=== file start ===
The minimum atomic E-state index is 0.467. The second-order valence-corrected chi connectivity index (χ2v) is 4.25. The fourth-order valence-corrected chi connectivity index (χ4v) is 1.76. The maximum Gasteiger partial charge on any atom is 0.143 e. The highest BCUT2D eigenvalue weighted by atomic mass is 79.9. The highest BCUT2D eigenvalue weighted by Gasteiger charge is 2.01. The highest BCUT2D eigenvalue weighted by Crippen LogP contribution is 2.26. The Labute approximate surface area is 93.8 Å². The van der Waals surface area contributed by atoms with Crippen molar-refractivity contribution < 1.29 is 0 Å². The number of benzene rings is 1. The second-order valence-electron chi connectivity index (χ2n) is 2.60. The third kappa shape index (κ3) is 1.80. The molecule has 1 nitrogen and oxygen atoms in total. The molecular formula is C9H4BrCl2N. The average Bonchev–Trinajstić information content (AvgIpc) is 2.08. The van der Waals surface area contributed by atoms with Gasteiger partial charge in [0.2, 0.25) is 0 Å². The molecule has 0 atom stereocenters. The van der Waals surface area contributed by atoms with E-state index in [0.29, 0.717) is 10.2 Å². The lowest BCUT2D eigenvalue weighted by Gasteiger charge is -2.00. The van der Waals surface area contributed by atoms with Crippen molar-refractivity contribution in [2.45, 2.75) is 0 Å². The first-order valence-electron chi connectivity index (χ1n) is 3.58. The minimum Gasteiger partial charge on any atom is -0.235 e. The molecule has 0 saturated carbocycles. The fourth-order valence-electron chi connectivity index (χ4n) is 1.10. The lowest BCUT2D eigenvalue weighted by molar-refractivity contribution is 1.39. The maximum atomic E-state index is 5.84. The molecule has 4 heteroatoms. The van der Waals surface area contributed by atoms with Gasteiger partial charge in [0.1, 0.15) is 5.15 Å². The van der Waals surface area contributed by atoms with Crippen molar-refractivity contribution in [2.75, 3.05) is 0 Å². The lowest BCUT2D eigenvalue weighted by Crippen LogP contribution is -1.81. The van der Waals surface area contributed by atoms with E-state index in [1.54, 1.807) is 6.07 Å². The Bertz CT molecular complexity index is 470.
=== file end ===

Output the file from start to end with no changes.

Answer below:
The minimum atomic E-state index is 0.467. The second-order valence-corrected chi connectivity index (χ2v) is 4.25. The fourth-order valence-corrected chi connectivity index (χ4v) is 1.76. The maximum Gasteiger partial charge on any atom is 0.143 e. The highest BCUT2D eigenvalue weighted by atomic mass is 79.9. The highest BCUT2D eigenvalue weighted by Gasteiger charge is 2.01. The highest BCUT2D eigenvalue weighted by Crippen LogP contribution is 2.26. The Labute approximate surface area is 93.8 Å². The van der Waals surface area contributed by atoms with Crippen molar-refractivity contribution < 1.29 is 0 Å². The number of benzene rings is 1. The second-order valence-electron chi connectivity index (χ2n) is 2.60. The third kappa shape index (κ3) is 1.80. The molecule has 1 nitrogen and oxygen atoms in total. The molecular formula is C9H4BrCl2N. The average Bonchev–Trinajstić information content (AvgIpc) is 2.08. The van der Waals surface area contributed by atoms with Gasteiger partial charge in [0.2, 0.25) is 0 Å². The molecule has 0 atom stereocenters. The van der Waals surface area contributed by atoms with E-state index in [0.29, 0.717) is 10.2 Å². The lowest BCUT2D eigenvalue weighted by Gasteiger charge is -2.00. The van der Waals surface area contributed by atoms with Crippen molar-refractivity contribution in [2.45, 2.75) is 0 Å². The first-order valence-electron chi connectivity index (χ1n) is 3.58. The minimum Gasteiger partial charge on any atom is -0.235 e. The molecule has 0 saturated carbocycles. The fourth-order valence-electron chi connectivity index (χ4n) is 1.10. The lowest BCUT2D eigenvalue weighted by molar-refractivity contribution is 1.39. The maximum atomic E-state index is 5.84. The molecule has 4 heteroatoms. The van der Waals surface area contributed by atoms with Gasteiger partial charge in [0.1, 0.15) is 5.15 Å². The van der Waals surface area contributed by atoms with Crippen molar-refractivity contribution in [2.75, 3.05) is 0 Å². The lowest BCUT2D eigenvalue weighted by Crippen LogP contribution is -1.81. The van der Waals surface area contributed by atoms with E-state index in [1.54, 1.807) is 6.07 Å². The Bertz CT molecular complexity index is 470.